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  • 1.
    Warwas, Niklas
    et al.
    University of Gothenburg, Sweden.
    Veide Vilg, Jenny
    RISE Research Institutes of Sweden, Bioeconomy and Health, Agriculture and Food.
    Langeland, Markus
    RISE Research Institutes of Sweden, Bioeconomy and Health, Agriculture and Food. University of Gothenburg, Sweden; SLU Swedish University of Agricultural Sciences, Sweden.
    Roques, Jonathan
    University of Gothenburg, Sweden.
    Hinchcliffe, James
    University of Gothenburg, Sweden.
    Sundh, Henrik
    University of Gothenburg, Sweden.
    Undeland, Ingrid
    University of Gothenburg, Sweden; Chalmers University of Technology, Sweden.
    Sundell, Kristina
    University of Gothenburg, Sweden.
    Marine yeast (Candida sake) cultured on herring brine side streams is a promising feed ingredient and omega-3 source for rainbow trout (Oncorhynchus mykiss)2023In: Aquaculture, ISSN 0044-8486, E-ISSN 1873-5622, Vol. 571, article id 739448Article in journal (Refereed)
    Abstract [en]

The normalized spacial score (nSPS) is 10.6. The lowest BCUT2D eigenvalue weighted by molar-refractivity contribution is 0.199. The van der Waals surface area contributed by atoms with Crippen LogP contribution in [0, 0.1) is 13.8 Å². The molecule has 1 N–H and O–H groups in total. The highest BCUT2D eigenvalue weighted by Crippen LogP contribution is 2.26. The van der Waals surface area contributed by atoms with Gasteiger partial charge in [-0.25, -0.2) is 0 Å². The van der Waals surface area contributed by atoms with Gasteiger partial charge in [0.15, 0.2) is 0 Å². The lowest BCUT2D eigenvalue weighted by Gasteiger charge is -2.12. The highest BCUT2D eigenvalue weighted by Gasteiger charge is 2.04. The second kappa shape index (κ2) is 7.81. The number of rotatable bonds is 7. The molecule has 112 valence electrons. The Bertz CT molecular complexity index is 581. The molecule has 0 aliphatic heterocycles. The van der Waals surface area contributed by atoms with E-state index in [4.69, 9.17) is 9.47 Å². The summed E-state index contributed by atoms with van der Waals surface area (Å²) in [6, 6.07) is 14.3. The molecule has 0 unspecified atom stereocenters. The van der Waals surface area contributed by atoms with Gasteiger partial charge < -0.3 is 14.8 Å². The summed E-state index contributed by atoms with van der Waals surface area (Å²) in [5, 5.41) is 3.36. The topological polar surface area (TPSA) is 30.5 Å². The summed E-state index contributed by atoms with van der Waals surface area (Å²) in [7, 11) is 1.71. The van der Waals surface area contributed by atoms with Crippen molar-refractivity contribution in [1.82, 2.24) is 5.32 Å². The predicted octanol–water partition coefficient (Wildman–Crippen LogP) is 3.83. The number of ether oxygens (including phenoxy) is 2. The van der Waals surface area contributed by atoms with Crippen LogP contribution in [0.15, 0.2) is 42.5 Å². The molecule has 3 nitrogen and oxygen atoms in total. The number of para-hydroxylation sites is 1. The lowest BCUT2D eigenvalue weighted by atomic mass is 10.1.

A major challenge for the aquaculture industry is the supply of sustainable feeds. A promising model to achieve this is to utilize circular flows where feed ingredients, such as single cell protein, are cultivated using side streams of the food industry. The aim of this study was to evaluate the marine yeast Candida sake, produced on herring brine side streams, as a source of protein and immune stimulant in feed for salmonid fish. The dry C. sake product contained 54% protein (3.3% lysine and 0.8% methionine) and 13% lipids (1.1% eicosapentaenoic, EPA, and 1% docosahexaenoic acid, DHA). Four experimental diets were designed and tested in a 9-week feeding trial using juvenile rainbow trout (Oncorhynchus mykiss). A control diet containing both fish and plant-based ingredients constituted the base feed to which 20% (to evaluate effects on digestibility, growth and intestinal physiology), 20% heat-treated (to evaluate effects of downstream processing) and 3% (to evaluate immune stimulatory properties, replacing 3% soy protein concentrate) C. sake was added. The apparent digestibility coefficient of C. sake for protein, fat and gross energy was above 80%, and for amino acids above 90% regardless of treatment, suggesting a high bioavailability of C. sake. All three yeast containing diets performed equally to the control regarding specific growth rate, feed conversion ratio and functional intestinal health. These results suggest that C. sake is a promising alternative protein source for circular feeds in the salmonid industry. The presence of EPA and DHA represents an added value. The heat treatment increased the apparent digestibility coefficient of dry matter by 8% but decreased amino acid digestibility by on average 3%, indicating that heat treatment may not be the optimal downstream processing technique. Furthermore, the inclusion of 3% C. sake increased the intestinal lamina propria width and TGF-β transcription, indicating an immune stimulating effect. Future research is needed to understand these immune modulatory effects of C. sake supplementation. © 2023 The Authors

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